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What you have derived here is the shift property of the Fourier transform, a translation

of a function over a time corresponds in the frequency domain to a multiplication with

exp i! :

i(t) I(!) (11.61)

!

i(t ) I(!) exp i!

; !

Problem h: Apply a Fourier transform to expression (11.59) for the output, use the shift

property (11.61) for each term and show that the output in the frequency domain is

related to the Fourier transform of the input by the following expression:

1

X

(;r)n ei!nT I(!) :

O(!) = (11.62)

n=0

Problem i: Use the theory of section (11.7) to show that the lter that describes the

generation of reverberations is in the frequency domain given by:

1

1 X (;r)n ei!nT :

G(!) = 2 (11.63)

n=0

Problem j: Since we know that the re ection coe cient r is less or equal to 1 (see prob-

lem a), this series is guaranteed to converge. Sum this series to show that

G(!) = 21 1 + rei!T :

1 (11.64)

CHAPTER 11. FOURIER ANALYSIS

146

This is a very useful result because it implies that the output and the input are in the

frequency domain related by

1

O(!) = 1 + rei!T I(!) : (11.65)

Note that the action of the reverberation leads in the frequency domain to a simple division

by (1 + r exp i!T). Note that this expression (11.65) has a similar form as equation

(2.32) of section (2.3) that accounts for the reverberation of waves between two stacks of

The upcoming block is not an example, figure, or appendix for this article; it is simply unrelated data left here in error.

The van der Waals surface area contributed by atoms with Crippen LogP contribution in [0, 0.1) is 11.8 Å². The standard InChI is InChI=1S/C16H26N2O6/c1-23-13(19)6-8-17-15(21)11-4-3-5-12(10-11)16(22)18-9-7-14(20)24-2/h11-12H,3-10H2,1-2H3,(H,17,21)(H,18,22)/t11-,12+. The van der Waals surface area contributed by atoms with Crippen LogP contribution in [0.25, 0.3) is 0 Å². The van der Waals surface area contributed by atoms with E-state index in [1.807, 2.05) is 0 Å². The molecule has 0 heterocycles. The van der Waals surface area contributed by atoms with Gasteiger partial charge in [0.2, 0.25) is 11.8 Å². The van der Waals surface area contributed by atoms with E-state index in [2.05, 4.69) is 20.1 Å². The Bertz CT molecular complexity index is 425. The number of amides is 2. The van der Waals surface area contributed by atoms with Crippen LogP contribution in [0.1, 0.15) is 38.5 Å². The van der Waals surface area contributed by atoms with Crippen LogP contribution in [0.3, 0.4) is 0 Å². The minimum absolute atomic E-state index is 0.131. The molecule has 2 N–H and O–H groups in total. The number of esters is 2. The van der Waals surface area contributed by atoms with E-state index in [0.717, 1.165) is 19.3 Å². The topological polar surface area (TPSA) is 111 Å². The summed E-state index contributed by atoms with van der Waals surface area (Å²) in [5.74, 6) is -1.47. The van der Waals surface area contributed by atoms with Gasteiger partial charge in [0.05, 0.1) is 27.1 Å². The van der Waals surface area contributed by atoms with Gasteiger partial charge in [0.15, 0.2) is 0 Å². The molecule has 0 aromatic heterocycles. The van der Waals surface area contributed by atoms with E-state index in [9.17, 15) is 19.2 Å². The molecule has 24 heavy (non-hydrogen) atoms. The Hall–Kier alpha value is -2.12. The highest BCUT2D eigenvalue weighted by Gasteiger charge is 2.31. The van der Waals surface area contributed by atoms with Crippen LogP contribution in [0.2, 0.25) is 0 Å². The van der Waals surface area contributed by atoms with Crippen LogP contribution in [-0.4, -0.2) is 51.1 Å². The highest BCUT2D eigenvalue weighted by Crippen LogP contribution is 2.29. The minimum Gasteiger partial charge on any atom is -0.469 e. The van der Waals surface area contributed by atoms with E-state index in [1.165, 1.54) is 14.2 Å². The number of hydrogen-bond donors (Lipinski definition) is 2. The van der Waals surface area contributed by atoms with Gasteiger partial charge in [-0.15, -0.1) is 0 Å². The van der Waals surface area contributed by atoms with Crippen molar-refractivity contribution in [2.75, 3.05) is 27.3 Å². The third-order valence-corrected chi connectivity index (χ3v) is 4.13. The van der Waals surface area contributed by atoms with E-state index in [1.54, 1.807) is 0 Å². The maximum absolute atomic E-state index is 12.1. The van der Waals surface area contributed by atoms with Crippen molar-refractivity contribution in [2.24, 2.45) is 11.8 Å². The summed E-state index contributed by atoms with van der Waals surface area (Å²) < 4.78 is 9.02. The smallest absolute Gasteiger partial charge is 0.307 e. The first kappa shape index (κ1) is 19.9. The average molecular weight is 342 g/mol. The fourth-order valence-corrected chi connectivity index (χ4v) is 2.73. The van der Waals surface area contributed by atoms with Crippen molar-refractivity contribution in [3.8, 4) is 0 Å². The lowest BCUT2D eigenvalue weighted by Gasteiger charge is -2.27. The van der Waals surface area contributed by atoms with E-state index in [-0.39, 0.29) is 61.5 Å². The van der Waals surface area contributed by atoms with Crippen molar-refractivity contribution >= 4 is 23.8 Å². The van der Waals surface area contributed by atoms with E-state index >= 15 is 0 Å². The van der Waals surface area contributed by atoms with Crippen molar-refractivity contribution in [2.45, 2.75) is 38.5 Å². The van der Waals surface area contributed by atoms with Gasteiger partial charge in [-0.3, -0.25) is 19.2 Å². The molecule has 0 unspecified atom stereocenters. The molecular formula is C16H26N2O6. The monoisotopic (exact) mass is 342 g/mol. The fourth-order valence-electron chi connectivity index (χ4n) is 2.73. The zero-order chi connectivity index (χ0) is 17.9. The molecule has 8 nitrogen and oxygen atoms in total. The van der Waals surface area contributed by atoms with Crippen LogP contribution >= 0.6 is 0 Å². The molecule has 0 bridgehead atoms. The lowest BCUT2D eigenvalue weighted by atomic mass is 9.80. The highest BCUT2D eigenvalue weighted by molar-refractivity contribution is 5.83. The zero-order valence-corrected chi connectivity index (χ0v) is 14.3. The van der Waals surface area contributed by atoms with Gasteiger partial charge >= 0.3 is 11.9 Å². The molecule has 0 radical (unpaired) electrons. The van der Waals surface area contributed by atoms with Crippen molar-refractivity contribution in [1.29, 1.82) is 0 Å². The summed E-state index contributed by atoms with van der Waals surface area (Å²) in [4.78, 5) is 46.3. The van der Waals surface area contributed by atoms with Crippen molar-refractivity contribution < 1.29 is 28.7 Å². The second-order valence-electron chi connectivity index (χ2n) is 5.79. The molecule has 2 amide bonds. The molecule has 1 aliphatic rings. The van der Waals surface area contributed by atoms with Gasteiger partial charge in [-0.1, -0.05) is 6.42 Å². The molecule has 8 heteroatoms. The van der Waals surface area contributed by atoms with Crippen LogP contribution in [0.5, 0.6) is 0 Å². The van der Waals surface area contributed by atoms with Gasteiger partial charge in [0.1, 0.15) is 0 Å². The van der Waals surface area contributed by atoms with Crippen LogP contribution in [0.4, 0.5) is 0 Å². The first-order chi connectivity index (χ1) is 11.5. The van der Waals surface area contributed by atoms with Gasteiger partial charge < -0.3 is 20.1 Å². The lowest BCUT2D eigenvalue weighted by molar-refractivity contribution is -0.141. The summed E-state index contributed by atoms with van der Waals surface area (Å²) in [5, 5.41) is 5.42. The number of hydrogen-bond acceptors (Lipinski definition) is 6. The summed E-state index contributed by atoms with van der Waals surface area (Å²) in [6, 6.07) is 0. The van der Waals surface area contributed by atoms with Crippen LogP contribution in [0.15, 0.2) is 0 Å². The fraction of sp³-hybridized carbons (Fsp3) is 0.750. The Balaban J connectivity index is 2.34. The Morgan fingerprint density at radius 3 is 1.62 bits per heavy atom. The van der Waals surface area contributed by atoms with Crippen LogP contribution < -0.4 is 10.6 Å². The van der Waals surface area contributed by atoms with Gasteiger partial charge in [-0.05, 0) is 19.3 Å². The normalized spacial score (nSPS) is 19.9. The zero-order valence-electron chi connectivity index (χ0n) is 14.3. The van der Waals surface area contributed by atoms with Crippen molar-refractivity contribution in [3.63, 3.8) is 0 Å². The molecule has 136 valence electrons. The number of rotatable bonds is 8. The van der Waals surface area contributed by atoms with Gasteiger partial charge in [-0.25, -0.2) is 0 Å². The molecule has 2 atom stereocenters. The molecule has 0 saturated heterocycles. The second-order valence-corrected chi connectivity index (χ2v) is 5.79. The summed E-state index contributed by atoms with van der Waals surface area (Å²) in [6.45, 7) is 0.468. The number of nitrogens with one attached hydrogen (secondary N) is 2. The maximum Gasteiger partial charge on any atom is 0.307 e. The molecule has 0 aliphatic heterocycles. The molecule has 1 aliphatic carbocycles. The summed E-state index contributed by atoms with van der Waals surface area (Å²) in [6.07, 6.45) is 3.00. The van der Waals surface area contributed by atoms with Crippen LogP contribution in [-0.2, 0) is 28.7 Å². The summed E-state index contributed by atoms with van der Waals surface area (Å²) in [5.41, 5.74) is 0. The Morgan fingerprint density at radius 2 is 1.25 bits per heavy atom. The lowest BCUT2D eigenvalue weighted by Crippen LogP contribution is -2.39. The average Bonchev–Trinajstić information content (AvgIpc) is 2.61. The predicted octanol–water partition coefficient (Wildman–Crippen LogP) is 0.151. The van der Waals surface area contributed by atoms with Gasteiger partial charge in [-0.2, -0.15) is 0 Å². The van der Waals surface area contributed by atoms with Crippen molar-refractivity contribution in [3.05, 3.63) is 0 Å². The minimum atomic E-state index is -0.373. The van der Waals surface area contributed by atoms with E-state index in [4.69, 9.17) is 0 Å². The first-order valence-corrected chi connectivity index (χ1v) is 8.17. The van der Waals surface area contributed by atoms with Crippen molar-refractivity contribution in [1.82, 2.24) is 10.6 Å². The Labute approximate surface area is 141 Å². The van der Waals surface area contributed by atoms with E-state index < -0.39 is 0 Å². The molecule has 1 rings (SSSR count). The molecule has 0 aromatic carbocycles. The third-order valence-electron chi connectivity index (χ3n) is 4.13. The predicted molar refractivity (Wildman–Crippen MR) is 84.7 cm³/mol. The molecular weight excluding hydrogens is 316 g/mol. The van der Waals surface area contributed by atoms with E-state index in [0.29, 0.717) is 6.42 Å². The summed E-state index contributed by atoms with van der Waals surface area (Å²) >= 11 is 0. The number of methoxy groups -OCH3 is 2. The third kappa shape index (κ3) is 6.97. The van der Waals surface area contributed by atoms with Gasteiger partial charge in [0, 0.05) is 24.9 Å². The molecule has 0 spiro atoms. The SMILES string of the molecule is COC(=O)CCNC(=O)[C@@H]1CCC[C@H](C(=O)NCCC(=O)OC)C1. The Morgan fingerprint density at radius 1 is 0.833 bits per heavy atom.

re ectors. This resemblance is no coincidence because the physics of waves bouncing back

and forth between two re ectors is similar.

Problem k: The goal of this section was to derive the dereverberation lter that produces

i(t) when o(t) is given. Use expression (11.65) to derive the dereverberation lter in

the frequency domain.

The dereverberation lter you have just derived is very simple in the frequency domain,

it only involves a multiplication of every frequency component O(!) with a scalar. Since

multiplication is a simple and e cient procedure it is attractive to carry out derever-

beration in the frequency domain. The dereverberation lter you have just derived was

developed originally by Backus 4].

The simplicity of the dereverberation lter hides a nasty complication. If the re ection

coe cient r and the two-way travel time T are exactly known and if the water bottom is

exactly horizontal there is no problem with the dereverberation lter. However, in practice